When wellness experts Lynda Solien-Wolfe, L.M.T., and CG Funk got together a couple of years ago to figure out a way to educate more people about the benefits of massage therapy, they brought to the conversation a combined half-century of experience in the massage and spa fields.
What resulted was the identification of a truth that is powerful in its simplicity: Receiving massage makes people happy.
Now, Wolfe, who is vice president of massage and spa for Performance Health, and Funk, former vice president of industry relations and product development for Massage Envy Spa, have just launched their Massage Makes Me Happy Initiative, sponsored by the Global Wellness Institute, a nonprofit organization that educates the public and private sectors about preventive health and wellness.
The initiative will promote massage’s ability to benefit recipients on the physical and emotional-mental levels—or, more simply, to make people happy—through education, advocacy and global awareness.
“People are coming around to, ‘[Massage] helps me feel good,’ but they don’t know why,” Funk told MASSAGE Magazine. “They relate it to a physical aspect, like, ‘My back doesn’t hurt me as much anymore,’ but they don’t relate it to, ‘I feel calm, I feel relaxed.'”
The initiative’s mission is to promote awareness of the positive benefits of massage, to consumers as well as to medical, spa and wellness professionals, by using the message of happiness.
More specifically, those involved in the initiative will create a global platform and rallying cry around “Massage Makes Me Happy”; consolidate existing clinical research and support new research for deeper integration of massage into wellness practices; encourage storytelling of the benefits of massage; and promote massage and massage careers worldwide.
Massage & Happiness
“Can we prove that massage makes you happy?” Solien-Wolfe asked rhetorically. “The research supports it. Your mood levels change, your pain levels go down.”
Research conducted so far indicates that massage therapy lessens depression, especially in pregnant and post-natal women and in cancer patients (those populations have been studied more than have others) also diminishes anxiety and pain, and spurs the release of oxytocin, a “feel-good” hormone, among other benefits.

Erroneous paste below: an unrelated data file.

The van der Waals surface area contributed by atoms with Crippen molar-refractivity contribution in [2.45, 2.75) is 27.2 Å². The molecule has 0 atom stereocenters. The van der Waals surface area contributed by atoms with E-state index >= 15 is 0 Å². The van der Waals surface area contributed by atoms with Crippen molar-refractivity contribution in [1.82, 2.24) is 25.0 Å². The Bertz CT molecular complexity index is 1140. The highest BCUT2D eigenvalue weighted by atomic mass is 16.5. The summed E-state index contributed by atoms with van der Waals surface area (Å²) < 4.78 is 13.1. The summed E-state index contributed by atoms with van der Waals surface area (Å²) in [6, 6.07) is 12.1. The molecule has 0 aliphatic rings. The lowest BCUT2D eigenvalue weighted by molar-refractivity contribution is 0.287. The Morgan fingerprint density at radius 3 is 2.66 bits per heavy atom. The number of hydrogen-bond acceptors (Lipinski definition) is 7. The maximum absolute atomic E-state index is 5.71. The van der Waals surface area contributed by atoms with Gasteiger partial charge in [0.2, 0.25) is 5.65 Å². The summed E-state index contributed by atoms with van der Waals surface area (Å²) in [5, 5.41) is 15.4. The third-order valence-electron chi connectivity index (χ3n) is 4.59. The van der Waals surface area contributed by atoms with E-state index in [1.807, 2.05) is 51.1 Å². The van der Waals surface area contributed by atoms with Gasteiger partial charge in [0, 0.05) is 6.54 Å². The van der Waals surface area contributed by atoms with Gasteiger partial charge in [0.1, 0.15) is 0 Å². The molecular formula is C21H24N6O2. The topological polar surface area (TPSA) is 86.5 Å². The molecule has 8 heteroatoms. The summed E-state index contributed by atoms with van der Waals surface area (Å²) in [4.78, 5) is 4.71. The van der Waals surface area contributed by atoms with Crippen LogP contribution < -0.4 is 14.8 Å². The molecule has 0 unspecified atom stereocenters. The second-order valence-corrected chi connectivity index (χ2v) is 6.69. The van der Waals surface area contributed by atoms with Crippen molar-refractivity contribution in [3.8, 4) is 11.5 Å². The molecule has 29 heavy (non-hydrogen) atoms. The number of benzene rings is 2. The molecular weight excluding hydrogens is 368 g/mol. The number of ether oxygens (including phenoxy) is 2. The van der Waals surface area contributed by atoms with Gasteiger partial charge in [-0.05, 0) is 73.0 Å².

Tiffany Field, Ph.D., has led much of that research since 1992, via the Touch Research Institute in Miami, Florida, which she founded and directs. Field is also one of the founding members of the Massage Makes Me Happy initiative.
“Our first plan is to compile the research that already exists and be able to highlight studies on pain and depression,” Solien-Wolfe said, adding that the group plans to promote how massage really does create happiness in a human being’s life.
“We haven’t seen anyone focusing on this, and we thought it was a big missing piece of the puzzle,” she said.
The initiative will also help promote massage and massage careers by elevating the perspective of massage work itself, Funk said.
“There is still a perspective out there of ‘I’ll get a massage, but I wouldn’t want my daughter be a massage therapist,’ so by helping consumers understand the deeper aspects of massage through happiness and happiness markers, career promotion can be dovetailed into that,” she explained.
Funk added that she’d like to see massage therapists have more pride in their professional identity, and more young people make massage therapy their first career choice.
Another way the initiative will support massage therapists in their careers is by including spa owners and directors in the educational component—not as teachers so much as students, Solien-Wolfe said.
She explained that massage is a huge money-maker for spas worldwide, yet the real health benefits that come from receiving massage therapy can get overlooked or are sometimes not fully understood by the people who own and run spas.
“We noticed there was a big gap in the things and topics and subjects and conversations that came up around spa and wellness businesses and initiatives, and the actual work being done every day by trained massage therapists,” Funk explained.
The beginning conversations about the initiative will take place at the Global Wellness Summit in Palm Beach, Florida, Oct. 9–17, an event often heavily attended by spa and wellness personnel.
What does all this mean for massage therapists? First, the initiative offers the opportunity to market one’s massage services in conjunction the first annual Global Massage Makes Me Happy Day on March 20, 2018. (Which is the same day, not coincidently, Solien-Wolfe said, as the International Day of Happiness.)
Massage therapists can also support the initiative by signing up on the institute’s page dedicated to it, and follow the initiative’s progress on Facebook.
Along with Field, additional founding members are Brian Paris, executive vice president of Living Earth Crafts/Earthlite Massage Tables; Karen Short, senior vice president of Marketing & Sales for Universal Companies; Tim Dunphy, brand and category senior director for Performance Health; and Heather Zdan, vice president of marketing for Scrip Companies and Massage Warehouse.
According to Funk and Solien-Wolfe, right now their team is putting information out on social media, promoting a press release about the initiative, and seeking corporate sponsors. They said additional information about the initiative’s action items would be released in the near future, as conversations take place and membership grows.
In the meantime, get a massage—and get happy.
About the Author
Karen Menehan is MASSAGE Magazine’s editor in chief. Her recent articles for massagemag.com include “Getting to the Heart of Prejudice in Health Care,” “The Massage Chair Celebrates 30 Years,” and “Texas Massage Therapists Reach Out After Hurricane Harvey.”
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